Red 2 is the most disappointing kind of sequel – one that tries to outdo the first without tipping its hat to any of the elements that made the original so appealing.  It’s a lazy and cheap looking film that might make for a decent rental down the road on a day you’re home sick from work.  That way, you can fall asleep in your own bed rather than in a movie theater and not feel quite as guilty.  Skip it.

The Silver Bullet ~ Red 2

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Synopsis: Frank Moses and his motley crew of retired assassins return for a second outing.

Release Date:  July 19, 2013

Thoughts: In 2010, RED was an unexpected fall hit, propelling a sequel forward with much of the original cast in tow.  The nicely constructed first film was an oddball mix of action, comedy, and violence that played into the strengths of people like Bruce Willis while letting a star of Helen Mirren’s ilk go guns ‘a blazin’.  The sequel looks to be more of the same and in true Oceans 11 fashion more big names have been added to the list like Oscar winners Catherine Zeta-Jones and Anthony Hopkins.  With new director Dean Parisot (taking over for Robert Schwentke who had his hands full with R.I.P.D) I’m hoping the same light touch is maintained, making this second film the first of several sequels.

Movie Review ~ Warm Bodies

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The Facts:

Synopsis: After a zombie becomes involved with the girlfriend of one of his victims, their romance sets in motion a sequence of events that might transform the entire lifeless world.

Stars: Nicholas Hoult, Teresa Palmer, Rob Corddry, John Malkovich, Analeigh Tipton, Dave Franco

Director: Jonathan Levine

Rated: PG-13

Running Length: 97 minutes

Trailer Review: Here

TMMM Score: (8/10)

Review:  Though it won’t be released until early February, fans of quirky romance films will want to make some space in their schedule for Warm Bodies.  It’s a unique love story that successfully brings together several different genres and themes to form a successful and quite entertaining winner of a picture.  There’s enough going on in the movie to satisfy the needs of most moviegoers.  If you’re looking for zombie action, there are brains to be eaten.  If you’re starved for a romance and can’t wait for Safe Haven or Beautiful Creatures, you’re in luck because the chemistry between our two leads is wonderful and flows freely from the screen. 

Adapted by director Levine (50/50) from a novel by Isaac Marion, Warm Bodies opens like many post-apocalyptic zombie films do…with legions of slow-moving undead milling about a deserted location (in this case, an airport).  We’re introduced to R (Hoult), a different kind of zombie that will be our engaging narrator and star for the next 97 minutes.  With a wry sense of humor to his narration, R remarks on his situation as a zombie and provides clever commentary on the state of the world. 

On a routine feeding, R happens to chomp down on someone close to Julie (Palmer) and when he catches her eye his undead heart doesn’t so much skip as beat as it does start to beat again.  Protecting Julie from his fellow zombies is a relatively easy task and removes unnecessary suspense from what happens next. You see, the connection R and Julie have over the next few days sparks something in the zombies of the world…a spark that could change the fate of everyone both living and dead. 

The movie is so centrally focused on R and Julie that without the right leads the movie would have been as ho-hum as they come.  Levine has aced his casting exam here by hiring two very good actors that fit together with their parts and each other so well.  Hoult in particular is one of the most endearing zombies you’re likely to meet and his performance is reason enough to see the film.  Looking alarmingly like a young Tom Cruise, Hoult captures the frustration going on inside R with genuine pathos without being as emo as his hair and outfit would suggest.  His leading lady is no slouch either with Palmer (a blonde doppelganger for Kristen Stewart…and a better actor too!) keeping pace with him by turning on her own blend of charm.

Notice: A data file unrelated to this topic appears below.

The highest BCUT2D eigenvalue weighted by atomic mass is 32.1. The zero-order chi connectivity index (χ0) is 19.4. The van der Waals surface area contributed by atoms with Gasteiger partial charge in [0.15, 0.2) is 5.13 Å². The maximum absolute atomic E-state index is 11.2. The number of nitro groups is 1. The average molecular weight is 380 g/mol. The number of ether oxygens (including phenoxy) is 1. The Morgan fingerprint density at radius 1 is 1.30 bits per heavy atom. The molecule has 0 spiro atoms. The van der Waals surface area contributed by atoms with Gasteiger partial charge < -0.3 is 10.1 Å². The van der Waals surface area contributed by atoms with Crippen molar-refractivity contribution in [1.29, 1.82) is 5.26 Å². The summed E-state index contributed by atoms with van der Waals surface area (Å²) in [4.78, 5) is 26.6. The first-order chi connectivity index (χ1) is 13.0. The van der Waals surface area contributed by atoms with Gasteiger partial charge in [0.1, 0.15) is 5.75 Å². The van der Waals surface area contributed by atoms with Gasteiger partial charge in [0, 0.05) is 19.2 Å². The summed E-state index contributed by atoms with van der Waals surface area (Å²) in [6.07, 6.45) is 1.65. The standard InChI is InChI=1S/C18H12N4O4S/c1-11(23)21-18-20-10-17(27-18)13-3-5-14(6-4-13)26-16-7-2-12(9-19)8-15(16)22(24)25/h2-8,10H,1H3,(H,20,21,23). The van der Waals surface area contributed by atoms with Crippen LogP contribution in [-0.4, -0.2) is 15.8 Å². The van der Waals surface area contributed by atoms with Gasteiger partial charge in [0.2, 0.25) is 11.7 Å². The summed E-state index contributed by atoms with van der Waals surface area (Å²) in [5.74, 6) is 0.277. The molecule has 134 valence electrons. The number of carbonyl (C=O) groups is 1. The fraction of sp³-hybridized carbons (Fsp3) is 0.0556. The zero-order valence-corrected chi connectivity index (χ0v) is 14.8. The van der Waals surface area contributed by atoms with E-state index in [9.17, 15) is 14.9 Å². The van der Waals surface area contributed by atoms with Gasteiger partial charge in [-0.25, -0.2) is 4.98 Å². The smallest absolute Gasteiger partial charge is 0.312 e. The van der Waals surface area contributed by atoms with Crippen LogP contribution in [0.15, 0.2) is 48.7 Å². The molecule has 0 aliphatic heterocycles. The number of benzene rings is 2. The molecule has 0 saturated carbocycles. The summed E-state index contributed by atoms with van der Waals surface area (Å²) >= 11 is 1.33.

Hoult and Palmer share much of their onscreen time together in an honest dance between two people that shouldn’t be in love but find themselves hopelessly headfirst in the thick of it.  Levine uses a diverse soundtrack to chart the course of their courtship…the music springs forth mostly from a record player and is occasionally sweetened by composers Marco Beltrami and Buck Sanders. 

Supporting our two lovebirds is Malkovich as Palmer’s father who just happens to be the militant leader of an army that hunts down corpses just like R.  Tipton is a snazzy hoot as Palmer’s best friend as is a nicely restrained Corddry as R’s fellow zombie bud.

Even working with a smaller budget, there are a few nice effects here with the Bonies (zombies that have deteriorated to just bones) adding an extra bump of adrenaline to a few action sequences.  It’s actually in these moments where the movie feels the most flat…probably because the action can’t manage to be more entertaining than the one on one scenes between R and Julie.

If you’re paying attention, you’ll draw some parallels between this film and another classic tale (just look at the character names if you’re stumped) but try not to jump too far ahead of the film that’s in front of you.  With assured performances from Palmer and especially Hoult partnering nicely with Levine’s easy-going direction, Warm Bodies created a nice warm feeling in this viewer – it’s not going to change the face of the romance picture but it’s worthwhile, quality entertainment that I’m happy to recommend.

The Silver Bullet ~ Warm Bodies

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Synopsis: After a zombie becomes involved with the girlfriend of one of his victims, their romance sets in motion a sequence of events that might transform the entire lifeless world.

Release Date:  February 1, 2013

Thoughts: The resurgence of the zombie craze has inspired some interesting projects.  The gigantic popularity of TV’s The Walking Dead has given cable television another hit and 2013’s World War Z is hoping for summer blockbuster status.  Throwing the genre a bit on its ear, Warm Bodies looks like any other troubled teen romance…until you consider that one of the teens is a member of the undead.  What’s interesting about this film is the appearance that everyone is in on the joke-y nature of the premise…which could spell a lot of fun for audiences.  An appealing cast and promising director (Jonathan Levine did great work with 2011’s 50/50) are added bonuses.